and care for them. You have a love that is only given to a mother. In Titus 2:4, it says, older women teach
the younger women to love their husbands. And second, love your children. That love is a motherly love.
It’s not agape. I was very disappointed, actually, because I was like, well, this verse, the word love is
going to translate agape, and that’s going to make my talk perfect. And God was like, no, it’s philoteknos,
okay? And the word philo is like a friendship love, but the technos added to it makes it a mother love. It is
affectionate, and it’s embracing. Its meeting needs. It’s tender. I love the word tenderly. Befriending each
one is a unique gift from the hand of God. Our children are unrepeatable miracles of God. We are
unrepeatable miracles of God.
So we love our children. And how do we love our children? We do it by filling their emotional tanks with
unconditional love. Our children, they don’t naturally know how to love. They’re born with a sin nature.
They’re born broken like we are. And unless we start reflecting, teaching and training continually, morning,
day and night, unless we keep doing that, we’re not going to help them fill their emotional tank. It’s not
that we’re necessarily responsible for their responses, but we are responsible to pour those things in. And
as they mature and develop, they will learn to reflect back those character traits, that unconditional love
that we are giving to them. Children will test you with their actions and attitudes. And what they’re doing is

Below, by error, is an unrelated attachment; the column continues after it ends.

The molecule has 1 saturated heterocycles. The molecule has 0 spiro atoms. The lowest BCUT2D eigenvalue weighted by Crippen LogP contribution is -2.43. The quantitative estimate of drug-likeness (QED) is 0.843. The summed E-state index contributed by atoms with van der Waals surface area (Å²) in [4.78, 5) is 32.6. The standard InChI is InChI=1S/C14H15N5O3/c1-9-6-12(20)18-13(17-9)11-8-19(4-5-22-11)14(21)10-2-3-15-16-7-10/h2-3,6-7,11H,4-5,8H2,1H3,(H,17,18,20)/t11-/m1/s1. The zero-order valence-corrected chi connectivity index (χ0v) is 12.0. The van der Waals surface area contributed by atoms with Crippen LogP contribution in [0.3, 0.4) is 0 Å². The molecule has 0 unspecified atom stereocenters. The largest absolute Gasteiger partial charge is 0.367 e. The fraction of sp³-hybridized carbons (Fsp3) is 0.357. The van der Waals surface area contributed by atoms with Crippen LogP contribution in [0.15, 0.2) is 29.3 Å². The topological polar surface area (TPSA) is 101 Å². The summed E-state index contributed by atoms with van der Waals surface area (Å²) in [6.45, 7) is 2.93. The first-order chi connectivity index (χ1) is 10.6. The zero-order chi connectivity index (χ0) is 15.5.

they’re saying, do you really love me? They’re testing that unconditional love that you’re trying to provide.
So the primary relationship with our children should always start with love before you teach or guide or
anything. When they’re little babies, we just swoop them up and we look at their faces and we’re like, I
just love you. It’s just so precious. Just hold that baby. Love that baby. Be tender with that baby.
Teach and train them to do the same for themselves. So as we pour out God’s unconditional love, we
have to teach them to do it for themselves. Because we can’t do it for them for a lifetime. We need to
guide them to the well. We might take some from the well and pour it in, but then we need to teach them
how to get to that well. Parents are responsible to teach. So the best way I’ve found as my children age is
that the best way I can love them since I can’t be with them always, like I would like to be, is I can pray for
them. Because, you know, who’s always with them is God. He is omnipresent, so he’s always there at the
need of the moment. There’s a beautiful verse in Philippians 4:19. It says, and God will supply all my
needs, all my children’s needs, all my husband’s needs. God is going to supply all our needs. And so I